The Supreme Court has overturned a decision to increase the sum of money left to a woman by her estranged mother. Heather Ilott brought a claim in 2007 after discovering the entire estate, worth approximately £486,000, had been left to animal welfare charities.
Ilott’s mother, Melita Jackson, omitted her daughter from her 2002 will as the pair had been estranged for 26 years. A district judge initially awarded Ilott £50,000 after ruling that the will did not make reasonable provision for her. Following this decision, the Court of Appeal increased the sum to £164,000, but this was challenged by the charities Jackson named in her will.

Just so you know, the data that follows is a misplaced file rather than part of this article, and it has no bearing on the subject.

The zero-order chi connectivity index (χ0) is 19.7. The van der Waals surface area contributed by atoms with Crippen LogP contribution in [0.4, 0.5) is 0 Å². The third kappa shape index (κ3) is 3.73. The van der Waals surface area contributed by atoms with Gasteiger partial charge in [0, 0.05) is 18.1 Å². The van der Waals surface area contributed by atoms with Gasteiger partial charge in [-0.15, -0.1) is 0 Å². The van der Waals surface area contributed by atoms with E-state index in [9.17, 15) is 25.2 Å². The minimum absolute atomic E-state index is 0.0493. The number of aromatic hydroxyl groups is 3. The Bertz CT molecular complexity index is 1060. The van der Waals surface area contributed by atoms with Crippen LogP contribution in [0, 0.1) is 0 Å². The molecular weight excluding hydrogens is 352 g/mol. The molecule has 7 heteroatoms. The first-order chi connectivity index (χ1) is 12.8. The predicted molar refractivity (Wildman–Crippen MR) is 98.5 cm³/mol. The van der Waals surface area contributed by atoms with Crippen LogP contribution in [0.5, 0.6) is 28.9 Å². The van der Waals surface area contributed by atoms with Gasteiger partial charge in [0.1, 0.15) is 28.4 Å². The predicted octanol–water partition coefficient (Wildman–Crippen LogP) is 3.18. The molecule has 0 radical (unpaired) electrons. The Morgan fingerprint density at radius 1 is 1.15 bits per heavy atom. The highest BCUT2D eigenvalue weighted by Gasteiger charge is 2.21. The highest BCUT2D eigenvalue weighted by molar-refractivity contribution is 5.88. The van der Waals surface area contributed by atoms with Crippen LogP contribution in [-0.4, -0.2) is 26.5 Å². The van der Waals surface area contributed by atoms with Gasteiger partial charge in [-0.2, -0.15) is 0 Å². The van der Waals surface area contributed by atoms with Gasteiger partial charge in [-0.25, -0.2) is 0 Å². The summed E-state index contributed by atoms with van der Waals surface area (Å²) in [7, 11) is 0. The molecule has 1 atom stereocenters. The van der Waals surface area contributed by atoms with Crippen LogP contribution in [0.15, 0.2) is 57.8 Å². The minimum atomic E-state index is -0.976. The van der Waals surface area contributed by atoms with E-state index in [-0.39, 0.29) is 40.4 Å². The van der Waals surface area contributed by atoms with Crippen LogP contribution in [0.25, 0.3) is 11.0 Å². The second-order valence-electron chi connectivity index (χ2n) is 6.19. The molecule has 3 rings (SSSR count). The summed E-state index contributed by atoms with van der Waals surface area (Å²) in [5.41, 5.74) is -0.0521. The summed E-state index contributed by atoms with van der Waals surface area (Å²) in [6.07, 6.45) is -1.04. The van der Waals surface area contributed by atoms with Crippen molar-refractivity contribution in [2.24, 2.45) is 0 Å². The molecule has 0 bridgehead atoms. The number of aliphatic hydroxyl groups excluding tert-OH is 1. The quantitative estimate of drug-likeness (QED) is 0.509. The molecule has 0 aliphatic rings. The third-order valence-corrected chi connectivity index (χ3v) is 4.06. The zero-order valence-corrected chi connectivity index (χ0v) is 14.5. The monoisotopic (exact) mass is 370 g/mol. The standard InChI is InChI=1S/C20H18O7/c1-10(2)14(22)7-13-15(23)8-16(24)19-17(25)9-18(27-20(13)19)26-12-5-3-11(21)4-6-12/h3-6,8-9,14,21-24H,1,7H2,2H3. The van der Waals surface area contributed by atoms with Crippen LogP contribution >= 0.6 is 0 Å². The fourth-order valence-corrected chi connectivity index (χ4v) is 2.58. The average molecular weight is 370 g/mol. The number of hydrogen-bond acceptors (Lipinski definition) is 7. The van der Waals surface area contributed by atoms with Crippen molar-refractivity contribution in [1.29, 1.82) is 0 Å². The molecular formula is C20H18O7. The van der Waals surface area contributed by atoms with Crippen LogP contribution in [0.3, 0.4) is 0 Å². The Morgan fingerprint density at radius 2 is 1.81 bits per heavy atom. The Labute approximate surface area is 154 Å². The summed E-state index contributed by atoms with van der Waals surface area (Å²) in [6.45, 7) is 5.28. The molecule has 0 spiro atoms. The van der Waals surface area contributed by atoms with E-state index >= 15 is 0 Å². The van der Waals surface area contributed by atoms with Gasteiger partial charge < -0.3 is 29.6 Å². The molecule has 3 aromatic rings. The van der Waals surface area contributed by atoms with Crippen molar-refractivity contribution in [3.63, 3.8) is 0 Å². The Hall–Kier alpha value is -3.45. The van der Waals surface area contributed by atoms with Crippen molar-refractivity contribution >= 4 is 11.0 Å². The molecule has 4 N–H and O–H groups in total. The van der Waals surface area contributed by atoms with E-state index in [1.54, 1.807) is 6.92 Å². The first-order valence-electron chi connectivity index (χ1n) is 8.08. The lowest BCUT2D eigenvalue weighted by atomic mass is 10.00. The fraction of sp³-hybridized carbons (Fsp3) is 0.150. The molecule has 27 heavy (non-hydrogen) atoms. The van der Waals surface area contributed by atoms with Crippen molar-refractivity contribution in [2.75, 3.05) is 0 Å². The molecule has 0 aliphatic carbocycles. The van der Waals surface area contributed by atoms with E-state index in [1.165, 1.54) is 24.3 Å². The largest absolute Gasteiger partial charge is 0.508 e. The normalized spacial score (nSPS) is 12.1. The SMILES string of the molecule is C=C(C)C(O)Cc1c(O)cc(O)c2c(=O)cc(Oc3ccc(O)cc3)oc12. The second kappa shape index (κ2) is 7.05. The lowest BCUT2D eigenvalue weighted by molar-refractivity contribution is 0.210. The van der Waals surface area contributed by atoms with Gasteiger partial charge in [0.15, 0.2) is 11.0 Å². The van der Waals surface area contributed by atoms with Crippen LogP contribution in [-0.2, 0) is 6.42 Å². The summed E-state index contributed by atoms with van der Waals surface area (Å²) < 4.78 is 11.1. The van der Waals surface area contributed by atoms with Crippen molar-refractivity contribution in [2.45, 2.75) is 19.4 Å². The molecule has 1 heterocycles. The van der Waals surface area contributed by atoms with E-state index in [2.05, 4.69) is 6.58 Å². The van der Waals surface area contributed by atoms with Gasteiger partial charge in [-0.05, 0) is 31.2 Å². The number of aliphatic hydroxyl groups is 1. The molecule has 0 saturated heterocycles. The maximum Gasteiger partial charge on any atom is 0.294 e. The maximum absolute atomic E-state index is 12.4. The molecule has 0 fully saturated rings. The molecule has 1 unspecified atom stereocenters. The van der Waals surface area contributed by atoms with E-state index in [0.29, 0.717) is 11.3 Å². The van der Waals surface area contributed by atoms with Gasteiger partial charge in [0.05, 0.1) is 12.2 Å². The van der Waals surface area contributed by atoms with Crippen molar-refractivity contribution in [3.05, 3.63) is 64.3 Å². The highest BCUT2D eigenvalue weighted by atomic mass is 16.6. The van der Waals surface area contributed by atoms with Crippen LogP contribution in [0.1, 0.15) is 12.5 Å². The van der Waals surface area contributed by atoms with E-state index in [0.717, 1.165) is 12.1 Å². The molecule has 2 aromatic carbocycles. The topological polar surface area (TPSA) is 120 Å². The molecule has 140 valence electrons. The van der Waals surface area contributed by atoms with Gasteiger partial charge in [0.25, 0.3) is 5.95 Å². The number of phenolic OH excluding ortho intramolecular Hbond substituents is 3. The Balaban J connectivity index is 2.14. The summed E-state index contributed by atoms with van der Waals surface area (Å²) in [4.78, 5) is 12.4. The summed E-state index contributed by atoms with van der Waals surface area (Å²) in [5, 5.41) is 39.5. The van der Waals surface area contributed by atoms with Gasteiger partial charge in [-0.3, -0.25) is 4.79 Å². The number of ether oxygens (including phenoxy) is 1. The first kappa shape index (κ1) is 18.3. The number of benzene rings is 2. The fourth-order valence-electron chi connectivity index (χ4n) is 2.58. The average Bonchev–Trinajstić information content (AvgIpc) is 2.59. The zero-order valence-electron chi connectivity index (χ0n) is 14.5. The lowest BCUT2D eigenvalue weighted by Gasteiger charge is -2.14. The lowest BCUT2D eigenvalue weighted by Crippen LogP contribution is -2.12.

The Supreme Court said that although a surviving spouse or civil partner may have automatic inheritance rights, it rejected the idea that a surviving child would have the same rights. Although it said the moral obligation of raising a child was equal to providing for a spouse, it also argued that children play less of a role in creating family assets than a spouse.
In addition, the court argued that children are more likely to be self-supporting adults and it would be difficult for the system to distinguish between dependent and independent adult children. The court therefore ruled that Ilott’s sum should be reduced to the original sum of £50,000 and the remaining funds should be left to the charities originally included in her mother’s will.
Paula Steele, managing partner at John Lamb Financial Planning, says: “This case highlights the limitations of the Inheritance (Provision for Family and Dependants) Act 1975 and shows that the wishes of people who have made a will should always be considered.”